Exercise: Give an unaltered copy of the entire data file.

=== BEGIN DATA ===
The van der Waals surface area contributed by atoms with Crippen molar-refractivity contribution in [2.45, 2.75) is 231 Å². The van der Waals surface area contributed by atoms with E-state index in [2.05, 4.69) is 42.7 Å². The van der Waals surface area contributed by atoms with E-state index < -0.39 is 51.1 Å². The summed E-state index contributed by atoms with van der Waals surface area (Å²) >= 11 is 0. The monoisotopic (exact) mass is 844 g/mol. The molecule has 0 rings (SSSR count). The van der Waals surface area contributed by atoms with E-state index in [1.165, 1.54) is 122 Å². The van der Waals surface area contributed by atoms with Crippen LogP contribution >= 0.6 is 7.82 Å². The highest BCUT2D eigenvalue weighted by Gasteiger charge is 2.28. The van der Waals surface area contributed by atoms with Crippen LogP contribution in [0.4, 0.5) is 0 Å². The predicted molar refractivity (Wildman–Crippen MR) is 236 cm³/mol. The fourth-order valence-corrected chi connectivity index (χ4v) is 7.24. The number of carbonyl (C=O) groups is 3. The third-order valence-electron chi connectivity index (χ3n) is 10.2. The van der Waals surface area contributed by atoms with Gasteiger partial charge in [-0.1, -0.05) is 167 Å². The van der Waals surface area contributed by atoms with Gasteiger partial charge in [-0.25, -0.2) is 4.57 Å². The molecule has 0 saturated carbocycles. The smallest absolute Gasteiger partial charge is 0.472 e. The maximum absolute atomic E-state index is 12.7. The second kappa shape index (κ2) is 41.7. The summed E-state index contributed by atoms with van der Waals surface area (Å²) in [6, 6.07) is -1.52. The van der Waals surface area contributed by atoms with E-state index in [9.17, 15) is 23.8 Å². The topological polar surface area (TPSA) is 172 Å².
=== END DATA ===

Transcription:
The van der Waals surface area contributed by atoms with Crippen molar-refractivity contribution in [2.45, 2.75) is 231 Å². The van der Waals surface area contributed by atoms with E-state index in [2.05, 4.69) is 42.7 Å². The van der Waals surface area contributed by atoms with E-state index < -0.39 is 51.1 Å². The summed E-state index contributed by atoms with van der Waals surface area (Å²) >= 11 is 0. The monoisotopic (exact) mass is 844 g/mol. The molecule has 0 rings (SSSR count). The van der Waals surface area contributed by atoms with E-state index in [1.165, 1.54) is 122 Å². The van der Waals surface area contributed by atoms with Crippen LogP contribution >= 0.6 is 7.82 Å². The highest BCUT2D eigenvalue weighted by Gasteiger charge is 2.28. The van der Waals surface area contributed by atoms with Crippen LogP contribution in [0.4, 0.5) is 0 Å². The predicted molar refractivity (Wildman–Crippen MR) is 236 cm³/mol. The fourth-order valence-corrected chi connectivity index (χ4v) is 7.24. The number of carbonyl (C=O) groups is 3. The third-order valence-electron chi connectivity index (χ3n) is 10.2. The van der Waals surface area contributed by atoms with Gasteiger partial charge in [-0.1, -0.05) is 167 Å². The van der Waals surface area contributed by atoms with Gasteiger partial charge in [-0.25, -0.2) is 4.57 Å². The molecule has 0 saturated carbocycles. The smallest absolute Gasteiger partial charge is 0.472 e. The maximum absolute atomic E-state index is 12.7. The second kappa shape index (κ2) is 41.7. The summed E-state index contributed by atoms with van der Waals surface area (Å²) in [6, 6.07) is -1.52. The van der Waals surface area contributed by atoms with E-state index in [9.17, 15) is 23.8 Å². The topological polar surface area (TPSA) is 172 Å².